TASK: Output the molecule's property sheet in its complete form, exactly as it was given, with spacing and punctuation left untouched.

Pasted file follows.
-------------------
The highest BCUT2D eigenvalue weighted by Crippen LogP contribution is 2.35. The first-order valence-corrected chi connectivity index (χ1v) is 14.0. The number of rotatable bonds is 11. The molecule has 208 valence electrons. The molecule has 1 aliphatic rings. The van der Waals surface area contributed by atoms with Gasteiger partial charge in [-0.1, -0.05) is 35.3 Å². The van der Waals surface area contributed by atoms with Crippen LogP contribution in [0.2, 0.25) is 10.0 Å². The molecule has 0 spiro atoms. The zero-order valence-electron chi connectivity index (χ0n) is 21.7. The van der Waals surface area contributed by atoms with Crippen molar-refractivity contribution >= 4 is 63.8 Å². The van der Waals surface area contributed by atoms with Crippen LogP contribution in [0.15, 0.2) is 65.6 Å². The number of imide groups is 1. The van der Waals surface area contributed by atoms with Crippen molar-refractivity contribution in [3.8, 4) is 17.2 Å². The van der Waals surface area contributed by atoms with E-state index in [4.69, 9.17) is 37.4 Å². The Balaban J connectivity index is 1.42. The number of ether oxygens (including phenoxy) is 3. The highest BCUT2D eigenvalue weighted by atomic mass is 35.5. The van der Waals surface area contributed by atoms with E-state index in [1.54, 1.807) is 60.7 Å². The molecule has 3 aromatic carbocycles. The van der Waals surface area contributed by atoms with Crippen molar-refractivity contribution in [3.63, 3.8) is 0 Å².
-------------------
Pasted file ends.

The highest BCUT2D eigenvalue weighted by Crippen LogP contribution is 2.35. The first-order valence-corrected chi connectivity index (χ1v) is 14.0. The number of rotatable bonds is 11. The molecule has 208 valence electrons. The molecule has 1 aliphatic rings. The van der Waals surface area contributed by atoms with Gasteiger partial charge in [-0.1, -0.05) is 35.3 Å². The van der Waals surface area contributed by atoms with Crippen LogP contribution in [0.2, 0.25) is 10.0 Å². The molecule has 0 spiro atoms. The zero-order valence-electron chi connectivity index (χ0n) is 21.7. The van der Waals surface area contributed by atoms with Crippen molar-refractivity contribution >= 4 is 63.8 Å². The van der Waals surface area contributed by atoms with Crippen LogP contribution in [0.15, 0.2) is 65.6 Å². The number of imide groups is 1. The van der Waals surface area contributed by atoms with Crippen molar-refractivity contribution in [3.8, 4) is 17.2 Å². The van der Waals surface area contributed by atoms with E-state index in [4.69, 9.17) is 37.4 Å². The Balaban J connectivity index is 1.42. The number of ether oxygens (including phenoxy) is 3. The highest BCUT2D eigenvalue weighted by atomic mass is 35.5. The van der Waals surface area contributed by atoms with E-state index in [1.54, 1.807) is 60.7 Å². The molecule has 3 aromatic carbocycles. The van der Waals surface area contributed by atoms with Crippen molar-refractivity contribution in [3.63, 3.8) is 0 Å².